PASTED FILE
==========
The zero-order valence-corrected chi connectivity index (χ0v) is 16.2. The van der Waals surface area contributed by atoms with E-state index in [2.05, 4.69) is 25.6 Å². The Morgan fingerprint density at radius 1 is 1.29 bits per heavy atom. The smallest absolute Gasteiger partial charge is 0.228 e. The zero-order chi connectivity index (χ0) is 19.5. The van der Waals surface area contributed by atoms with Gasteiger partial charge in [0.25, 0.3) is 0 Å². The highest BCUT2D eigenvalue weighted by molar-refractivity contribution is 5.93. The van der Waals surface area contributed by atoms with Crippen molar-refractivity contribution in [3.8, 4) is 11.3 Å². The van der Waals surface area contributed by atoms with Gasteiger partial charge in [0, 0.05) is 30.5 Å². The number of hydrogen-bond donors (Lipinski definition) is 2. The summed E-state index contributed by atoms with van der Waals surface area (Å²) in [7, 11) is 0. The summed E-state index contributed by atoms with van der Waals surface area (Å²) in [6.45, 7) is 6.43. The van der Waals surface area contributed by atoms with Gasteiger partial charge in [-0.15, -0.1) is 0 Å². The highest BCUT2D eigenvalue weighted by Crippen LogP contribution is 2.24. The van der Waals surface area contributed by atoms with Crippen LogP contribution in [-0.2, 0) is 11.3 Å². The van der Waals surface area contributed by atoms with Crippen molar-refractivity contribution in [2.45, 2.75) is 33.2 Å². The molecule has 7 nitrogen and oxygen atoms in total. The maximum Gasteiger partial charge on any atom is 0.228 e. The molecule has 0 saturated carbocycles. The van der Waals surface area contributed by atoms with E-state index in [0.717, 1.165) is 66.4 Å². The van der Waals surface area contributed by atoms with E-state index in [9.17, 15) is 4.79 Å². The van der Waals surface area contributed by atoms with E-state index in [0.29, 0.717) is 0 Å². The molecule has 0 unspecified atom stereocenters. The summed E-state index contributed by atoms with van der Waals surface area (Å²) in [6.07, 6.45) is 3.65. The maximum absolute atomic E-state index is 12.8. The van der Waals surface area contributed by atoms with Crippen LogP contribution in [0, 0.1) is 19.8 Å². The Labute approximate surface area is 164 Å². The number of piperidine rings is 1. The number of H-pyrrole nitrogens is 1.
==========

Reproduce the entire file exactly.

The zero-order valence-corrected chi connectivity index (χ0v) is 16.2. The van der Waals surface area contributed by atoms with E-state index in [2.05, 4.69) is 25.6 Å². The Morgan fingerprint density at radius 1 is 1.29 bits per heavy atom. The smallest absolute Gasteiger partial charge is 0.228 e. The zero-order chi connectivity index (χ0) is 19.5. The van der Waals surface area contributed by atoms with Gasteiger partial charge in [0.25, 0.3) is 0 Å². The highest BCUT2D eigenvalue weighted by molar-refractivity contribution is 5.93. The van der Waals surface area contributed by atoms with Crippen molar-refractivity contribution in [3.8, 4) is 11.3 Å². The van der Waals surface area contributed by atoms with Gasteiger partial charge in [0, 0.05) is 30.5 Å². The number of hydrogen-bond donors (Lipinski definition) is 2. The summed E-state index contributed by atoms with van der Waals surface area (Å²) in [7, 11) is 0. The summed E-state index contributed by atoms with van der Waals surface area (Å²) in [6.45, 7) is 6.43. The van der Waals surface area contributed by atoms with Gasteiger partial charge in [-0.15, -0.1) is 0 Å². The highest BCUT2D eigenvalue weighted by Crippen LogP contribution is 2.24. The van der Waals surface area contributed by atoms with Crippen LogP contribution in [-0.2, 0) is 11.3 Å². The van der Waals surface area contributed by atoms with Crippen molar-refractivity contribution in [2.45, 2.75) is 33.2 Å². The molecule has 7 nitrogen and oxygen atoms in total. The maximum Gasteiger partial charge on any atom is 0.228 e. The molecule has 0 saturated carbocycles. The van der Waals surface area contributed by atoms with E-state index in [0.717, 1.165) is 66.4 Å². The van der Waals surface area contributed by atoms with E-state index in [9.17, 15) is 4.79 Å². The van der Waals surface area contributed by atoms with E-state index in [0.29, 0.717) is 0 Å². The molecule has 0 unspecified atom stereocenters. The summed E-state index contributed by atoms with van der Waals surface area (Å²) in [6.07, 6.45) is 3.65. The maximum absolute atomic E-state index is 12.8. The van der Waals surface area contributed by atoms with Crippen LogP contribution in [0, 0.1) is 19.8 Å². The Labute approximate surface area is 164 Å². The number of piperidine rings is 1. The number of H-pyrrole nitrogens is 1.